Manchin and Toomey’s deal would expand background checks to cover all sales at gun shows and over the Internet. Those background checks would have to be accompanied by records proving to law enforcement officials they took place. It would exempt gun sales and transfers between friends and acquaintances, and explicitly ban the federal government from creating a national firearms registry.

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The Senate is debating S.649, the Safe Communities, Safe Schools Act, which would expand background checks on gun purchases, crack down on gun trafficking and beef up security in schools. GOP senators have vowed to block that bill, claiming it goes too far and infringes on the rights of gun owners.

The bill doesn’t include an assault weapons ban or limits on magazine clip capacity — although Senate Majority Leader Harry ReidHarry ReidRyan says Trump, GOP 'in complete sync' on ObamaCare Congress has a mandate to repeal ObamaCare Keith Ellison picks ex-DNC Latino as press secretary MORE (D-Nev.) promised Wednesday votes on those provisions as amendments from Sens. Dianne FeinsteinDianne FeinsteinFeinstein: Russia's interference affected outcome of election 'Future of America' at stake with hacking, Feinstein says Sunday shows preview: Trump allies appear after John Lewis criticism MORE (D-Calif.), Richard BlumenthalRichard BlumenthalTakata will plead guilty, pay B in faulty airbag probe Corrected — Lawmakers: Trump can't stop investigation of Clinton email case Overnight Defense: Mattis cruises through confirmation hearing MORE (D-Conn.) and Frank Lautenberg (D-N.J.).

Reid also set up amendment votes on the following amendments for Wednesday: Sen. Chuck GrassleyChuck GrassleyJeff Sessions will protect life Justice, FBI to be investigated over Clinton probes Pence meets with Kaine, Manchin amid Capitol Hill visit MORE’s (R-Iowa) GOP substitute amendment; Sens. Patrick LeahyPatrick LeahyJustice, FBI to be investigated over Clinton probes Sessions: Grabbing a woman's genitals without consent is sexual assault Live coverage of Sessions confirmation hearing MORE (D-Vt.) and Susan CollinsSusan CollinsSchumer puts GOP on notice over ObamaCare repeal 9 GOP senators Trump must watch out for Trump could alter Supreme Court for decades to come MORE's (R-Maine) amendment on gun trafficking; Sen. John CornynJohn CornynTrump opens can of worms with blast at drugmakers Senators wrestle with whether to back Tillerson Senate takes first step toward repealing ObamaCare MORE’s (R-Texas) amendment on conceal and carry rules; Sen. Richard BurrRichard BurrSenate Intel panel to probe Trump team's ties to Russia Trump's CIA nominee seeks to calm nerves The Hill's 12:30 Report MORE’s (R-N.C.) amendment protecting gun rights of veterans; Sen. John BarrassoJohn BarrassoOvernight Energy: Former Exxon chief Tillerson takes the hot seat Republicans scramble on ObamaCare replacement plan Dem: EPA pick should answer questions before hearing MORE’s (R-Wyo.) amendment on privacy of gun owners; and a mental health amendment from Sens. Tom HarkinTom HarkinGrassley challenger no stranger to defying odds Clinton ally stands between Sanders and chairmanship dream Do candidates care about our health or just how much it costs? MORE (D-Iowa) and Lamar AlexanderLamar Alexander9 GOP senators Trump must watch out for Hearing delayed for Trump’s Labor pick Live coverage: The Senate's 'vote-a-rama' MORE (R-Tenn.).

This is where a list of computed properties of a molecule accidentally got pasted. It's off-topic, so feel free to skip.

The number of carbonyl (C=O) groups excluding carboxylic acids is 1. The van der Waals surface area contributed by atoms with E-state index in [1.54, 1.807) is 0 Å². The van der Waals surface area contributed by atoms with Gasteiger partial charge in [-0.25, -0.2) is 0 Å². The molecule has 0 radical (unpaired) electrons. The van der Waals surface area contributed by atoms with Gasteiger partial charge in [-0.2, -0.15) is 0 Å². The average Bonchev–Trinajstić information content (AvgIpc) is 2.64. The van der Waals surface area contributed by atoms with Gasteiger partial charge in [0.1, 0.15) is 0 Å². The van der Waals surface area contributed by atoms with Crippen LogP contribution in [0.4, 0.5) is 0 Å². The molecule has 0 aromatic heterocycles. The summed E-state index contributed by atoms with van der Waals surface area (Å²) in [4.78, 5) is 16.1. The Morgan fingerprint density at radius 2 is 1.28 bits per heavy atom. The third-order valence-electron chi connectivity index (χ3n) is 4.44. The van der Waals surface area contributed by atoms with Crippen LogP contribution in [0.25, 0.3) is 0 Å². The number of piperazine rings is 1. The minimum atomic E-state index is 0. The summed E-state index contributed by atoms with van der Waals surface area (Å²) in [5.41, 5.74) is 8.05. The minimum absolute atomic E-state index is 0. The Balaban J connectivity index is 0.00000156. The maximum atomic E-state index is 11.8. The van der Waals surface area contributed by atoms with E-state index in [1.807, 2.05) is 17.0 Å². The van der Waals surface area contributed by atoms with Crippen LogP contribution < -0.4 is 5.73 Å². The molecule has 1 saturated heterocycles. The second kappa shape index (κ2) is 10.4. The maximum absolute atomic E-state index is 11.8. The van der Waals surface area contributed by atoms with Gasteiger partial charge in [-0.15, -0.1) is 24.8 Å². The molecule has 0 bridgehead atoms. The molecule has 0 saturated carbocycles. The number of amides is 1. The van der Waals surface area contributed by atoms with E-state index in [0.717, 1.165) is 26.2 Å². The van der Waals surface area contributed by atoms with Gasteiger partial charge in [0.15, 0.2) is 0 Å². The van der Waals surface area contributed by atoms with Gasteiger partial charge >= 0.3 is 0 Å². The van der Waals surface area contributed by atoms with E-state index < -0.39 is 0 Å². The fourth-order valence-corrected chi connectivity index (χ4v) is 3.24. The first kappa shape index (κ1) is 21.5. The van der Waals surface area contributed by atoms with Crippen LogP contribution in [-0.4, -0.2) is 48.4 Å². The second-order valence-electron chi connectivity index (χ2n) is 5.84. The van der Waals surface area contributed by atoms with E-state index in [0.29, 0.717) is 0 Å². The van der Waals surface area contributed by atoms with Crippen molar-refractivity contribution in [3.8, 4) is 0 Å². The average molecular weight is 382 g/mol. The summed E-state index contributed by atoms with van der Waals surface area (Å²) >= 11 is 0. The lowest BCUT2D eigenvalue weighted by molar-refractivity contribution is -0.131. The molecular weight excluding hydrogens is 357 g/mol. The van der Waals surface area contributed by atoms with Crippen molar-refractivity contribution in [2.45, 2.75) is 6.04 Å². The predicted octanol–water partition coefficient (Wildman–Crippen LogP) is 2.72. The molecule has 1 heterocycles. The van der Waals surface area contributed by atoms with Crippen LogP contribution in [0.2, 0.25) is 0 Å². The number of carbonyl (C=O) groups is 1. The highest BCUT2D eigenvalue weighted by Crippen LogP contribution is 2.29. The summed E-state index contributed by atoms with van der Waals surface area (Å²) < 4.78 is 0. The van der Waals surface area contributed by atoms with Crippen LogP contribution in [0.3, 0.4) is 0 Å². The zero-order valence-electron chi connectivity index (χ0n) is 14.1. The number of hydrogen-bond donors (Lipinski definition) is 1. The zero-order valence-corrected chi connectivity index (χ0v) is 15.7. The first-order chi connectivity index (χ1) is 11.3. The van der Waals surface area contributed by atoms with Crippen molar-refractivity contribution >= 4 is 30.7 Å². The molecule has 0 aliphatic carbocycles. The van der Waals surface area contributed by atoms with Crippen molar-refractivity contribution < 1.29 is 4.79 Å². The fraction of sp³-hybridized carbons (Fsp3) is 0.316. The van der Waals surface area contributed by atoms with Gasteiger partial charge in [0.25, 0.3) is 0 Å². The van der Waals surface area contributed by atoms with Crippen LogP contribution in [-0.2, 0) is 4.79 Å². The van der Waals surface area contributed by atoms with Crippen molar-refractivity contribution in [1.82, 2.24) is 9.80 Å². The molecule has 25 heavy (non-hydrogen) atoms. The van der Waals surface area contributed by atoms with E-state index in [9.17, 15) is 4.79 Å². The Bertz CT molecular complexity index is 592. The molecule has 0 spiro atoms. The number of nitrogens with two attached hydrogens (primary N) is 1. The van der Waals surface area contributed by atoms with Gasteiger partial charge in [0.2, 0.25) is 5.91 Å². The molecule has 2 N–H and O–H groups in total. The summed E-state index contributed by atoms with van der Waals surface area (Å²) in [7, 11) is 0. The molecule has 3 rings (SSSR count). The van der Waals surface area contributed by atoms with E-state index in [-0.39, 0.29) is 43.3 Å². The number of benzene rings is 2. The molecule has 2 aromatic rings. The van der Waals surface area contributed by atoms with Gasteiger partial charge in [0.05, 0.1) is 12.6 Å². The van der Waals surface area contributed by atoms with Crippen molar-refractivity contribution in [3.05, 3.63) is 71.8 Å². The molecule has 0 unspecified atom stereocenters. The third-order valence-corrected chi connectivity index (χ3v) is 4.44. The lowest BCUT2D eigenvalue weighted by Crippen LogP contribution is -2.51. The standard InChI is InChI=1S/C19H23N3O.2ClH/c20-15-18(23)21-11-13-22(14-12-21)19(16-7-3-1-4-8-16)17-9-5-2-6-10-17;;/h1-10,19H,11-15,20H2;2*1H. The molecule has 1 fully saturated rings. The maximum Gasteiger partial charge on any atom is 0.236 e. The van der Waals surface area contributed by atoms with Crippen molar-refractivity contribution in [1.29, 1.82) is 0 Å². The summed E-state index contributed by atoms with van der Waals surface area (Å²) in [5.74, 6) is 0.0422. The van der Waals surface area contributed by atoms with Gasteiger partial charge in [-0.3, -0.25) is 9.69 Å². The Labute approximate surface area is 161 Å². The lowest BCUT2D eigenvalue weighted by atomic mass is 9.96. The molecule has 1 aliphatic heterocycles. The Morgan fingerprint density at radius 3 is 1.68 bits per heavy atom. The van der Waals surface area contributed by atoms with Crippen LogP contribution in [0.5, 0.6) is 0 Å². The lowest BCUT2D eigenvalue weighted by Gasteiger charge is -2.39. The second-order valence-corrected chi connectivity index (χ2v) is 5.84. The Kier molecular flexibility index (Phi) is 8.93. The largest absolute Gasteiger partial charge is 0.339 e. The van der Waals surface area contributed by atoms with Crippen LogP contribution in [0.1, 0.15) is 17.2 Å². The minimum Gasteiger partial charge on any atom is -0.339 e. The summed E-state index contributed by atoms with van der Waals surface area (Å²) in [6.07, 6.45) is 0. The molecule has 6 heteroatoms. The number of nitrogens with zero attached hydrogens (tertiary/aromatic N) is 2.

All of those amendments will be held to a 60-vote threshold. Reid has promised an open amendment process, so several more amendments could receive votes if additional agreements are reached.

Democrats have been pushing for stricter gun laws since December, when a gunman killed 20 first-graders and six school employees at Sandy Hook Elementary School in Newtown, Conn.

“In these final hours, we're engaged in a full court press on both sides of the aisle for a bipartisan compromise," Blumenthal said after the amendment agreement was announced. "These votes afford an opportunity to keep faith with the families of Newtown, and 3,400 victims of gun violence since that unspeakable tragedy. Just as the world has watched Newtown since December 14, Newtown will be watching the U.S. Senate tomorrow."

This article was updated at 8:50 p.m. to include Sen. Blumenthal's statement.